### Solving Pell's equation without irrational numbers

The algorithm is due to Norman J. Wildberger at J. Integer Sequences, Vol. 13 (2010) 10.4.3. The BCMATH version is based on the BC version.
Here D > 1 is a nonsquare integer. We construct matrices A_{k} = with a_{k} > 0 > c_{k} with b_{k}^{2} - a_{k}c_{k} = D and unimodular matrices N_{k}, k ≥ 0.

Starting with A_{0} = and N_{0} = I_{0}, and N_{k} = M_{1} ⋯ M_{k} if k ≥ 1, where M_{i} = L = or R = and M_{1} = R,
we choose M_{k+1} = R if a_{k} + 2b_{k} + c_{k} < 0, and choose M_{k+1} = L if a_{k} + 2b_{k} + c_{k} > 0.
We have N_{k}^{t}A_{0}N_{k} = A_{k} for k ≥ 0.

For some n > 0, N_{n}^{t}A_{0}N_{n}=A_{0}, where N_{n} is a positive matrix of the form and (u,v) is the least positive solution of Pell's equation. In the factorization of N_{n}, the M_{i} form a palindromic sequence.

The negative Pell equation will be soluble if and only if there exists a k such that A_{k} = , in which case, A_{k} will be at the centre of symmetry and N_{k} will have the form . Then (u, v) = (u_{1}^{2} + Dv_{1}^{2}, 2u_{1}v_{1}) and (u_{1}, v_{1}) will be the least positive solution of the negative Pell equation.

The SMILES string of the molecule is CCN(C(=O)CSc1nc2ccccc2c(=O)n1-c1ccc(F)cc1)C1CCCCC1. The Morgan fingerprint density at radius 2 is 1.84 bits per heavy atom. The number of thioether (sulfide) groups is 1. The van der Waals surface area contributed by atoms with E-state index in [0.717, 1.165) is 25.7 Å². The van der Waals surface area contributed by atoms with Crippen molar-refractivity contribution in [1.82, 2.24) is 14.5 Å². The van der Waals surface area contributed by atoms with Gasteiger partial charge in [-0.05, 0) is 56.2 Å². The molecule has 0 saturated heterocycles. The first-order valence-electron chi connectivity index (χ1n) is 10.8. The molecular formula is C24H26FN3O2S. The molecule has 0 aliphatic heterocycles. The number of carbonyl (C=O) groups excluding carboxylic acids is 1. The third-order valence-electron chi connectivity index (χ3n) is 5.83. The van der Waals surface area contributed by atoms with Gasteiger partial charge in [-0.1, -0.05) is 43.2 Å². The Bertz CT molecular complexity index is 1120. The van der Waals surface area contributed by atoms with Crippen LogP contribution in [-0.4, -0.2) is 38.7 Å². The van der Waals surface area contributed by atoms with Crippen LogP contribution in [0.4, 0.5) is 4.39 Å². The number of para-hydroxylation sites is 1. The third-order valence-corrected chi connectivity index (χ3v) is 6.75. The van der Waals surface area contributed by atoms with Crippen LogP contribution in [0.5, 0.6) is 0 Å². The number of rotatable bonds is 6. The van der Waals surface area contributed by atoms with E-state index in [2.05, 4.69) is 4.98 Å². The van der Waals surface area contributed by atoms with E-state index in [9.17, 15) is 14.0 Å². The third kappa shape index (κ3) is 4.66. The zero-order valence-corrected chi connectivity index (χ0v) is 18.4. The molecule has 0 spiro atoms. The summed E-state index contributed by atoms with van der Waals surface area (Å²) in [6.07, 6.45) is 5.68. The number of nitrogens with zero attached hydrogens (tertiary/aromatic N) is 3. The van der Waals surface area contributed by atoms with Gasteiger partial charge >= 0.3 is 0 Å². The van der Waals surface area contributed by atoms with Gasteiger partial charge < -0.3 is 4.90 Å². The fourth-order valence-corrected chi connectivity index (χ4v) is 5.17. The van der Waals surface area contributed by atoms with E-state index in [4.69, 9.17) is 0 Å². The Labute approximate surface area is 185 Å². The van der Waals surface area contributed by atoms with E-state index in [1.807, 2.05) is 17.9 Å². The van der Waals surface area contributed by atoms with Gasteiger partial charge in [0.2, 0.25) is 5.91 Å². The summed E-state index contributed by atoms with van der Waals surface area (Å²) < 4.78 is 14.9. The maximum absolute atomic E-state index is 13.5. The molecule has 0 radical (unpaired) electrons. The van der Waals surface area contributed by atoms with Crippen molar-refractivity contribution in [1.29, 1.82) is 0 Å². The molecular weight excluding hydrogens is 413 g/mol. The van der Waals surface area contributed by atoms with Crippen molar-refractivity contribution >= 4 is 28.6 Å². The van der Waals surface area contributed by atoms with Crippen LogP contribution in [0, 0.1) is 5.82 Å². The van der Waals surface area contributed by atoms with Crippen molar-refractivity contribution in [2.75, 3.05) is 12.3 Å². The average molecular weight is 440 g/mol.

Note that in Wildberger's paper, on page 7, the equation N = MM^{t} is not correct and should be replaced by N = MM^{+}, where M^{+} = .

Wildberger does not prove that the solutions found are the least positive solutions, but this can be demonstrated by considering George Raney's L-R factorization algorithm applied to matrices and , where x^{2} - Dy^{2} = 1 and x_{1}^{2} - Dy_{1}^{2} = 1.

E = 0 prints the least positive solution of Pell's equation x^{2} - Dy^{2} = 1 and
determines in the negative Pell equation x^{2} - Dy^{2} = -1 is soluble, in which case the least positive solution is found.

*Last modified 21st February 2015*

Return to main page